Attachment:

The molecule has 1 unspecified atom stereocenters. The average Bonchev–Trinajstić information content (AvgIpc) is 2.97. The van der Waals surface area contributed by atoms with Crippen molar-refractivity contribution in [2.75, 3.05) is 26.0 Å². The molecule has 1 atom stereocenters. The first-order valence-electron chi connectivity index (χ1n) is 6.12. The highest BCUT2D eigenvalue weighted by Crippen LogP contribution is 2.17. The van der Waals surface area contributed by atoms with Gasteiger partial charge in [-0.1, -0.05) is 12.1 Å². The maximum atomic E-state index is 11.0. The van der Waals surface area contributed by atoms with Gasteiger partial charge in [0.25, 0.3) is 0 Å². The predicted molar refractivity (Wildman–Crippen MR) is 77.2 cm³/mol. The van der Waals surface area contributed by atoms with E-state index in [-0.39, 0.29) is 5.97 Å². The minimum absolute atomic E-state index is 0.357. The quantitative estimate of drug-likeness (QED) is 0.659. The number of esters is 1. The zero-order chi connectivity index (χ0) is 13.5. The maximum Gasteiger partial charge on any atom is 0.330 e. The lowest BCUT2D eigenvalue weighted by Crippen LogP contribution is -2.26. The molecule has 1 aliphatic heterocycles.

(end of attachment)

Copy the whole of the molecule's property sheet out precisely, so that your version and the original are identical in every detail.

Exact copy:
The molecule has 1 unspecified atom stereocenters. The average Bonchev–Trinajstić information content (AvgIpc) is 2.97. The van der Waals surface area contributed by atoms with Crippen molar-refractivity contribution in [2.75, 3.05) is 26.0 Å². The molecule has 1 atom stereocenters. The first-order valence-electron chi connectivity index (χ1n) is 6.12. The highest BCUT2D eigenvalue weighted by Crippen LogP contribution is 2.17. The van der Waals surface area contributed by atoms with Gasteiger partial charge in [-0.1, -0.05) is 12.1 Å². The maximum atomic E-state index is 11.0. The van der Waals surface area contributed by atoms with Gasteiger partial charge in [0.25, 0.3) is 0 Å². The predicted molar refractivity (Wildman–Crippen MR) is 77.2 cm³/mol. The van der Waals surface area contributed by atoms with E-state index in [-0.39, 0.29) is 5.97 Å². The minimum absolute atomic E-state index is 0.357. The quantitative estimate of drug-likeness (QED) is 0.659. The number of esters is 1. The zero-order chi connectivity index (χ0) is 13.5. The maximum Gasteiger partial charge on any atom is 0.330 e. The lowest BCUT2D eigenvalue weighted by Crippen LogP contribution is -2.26. The molecule has 1 aliphatic heterocycles.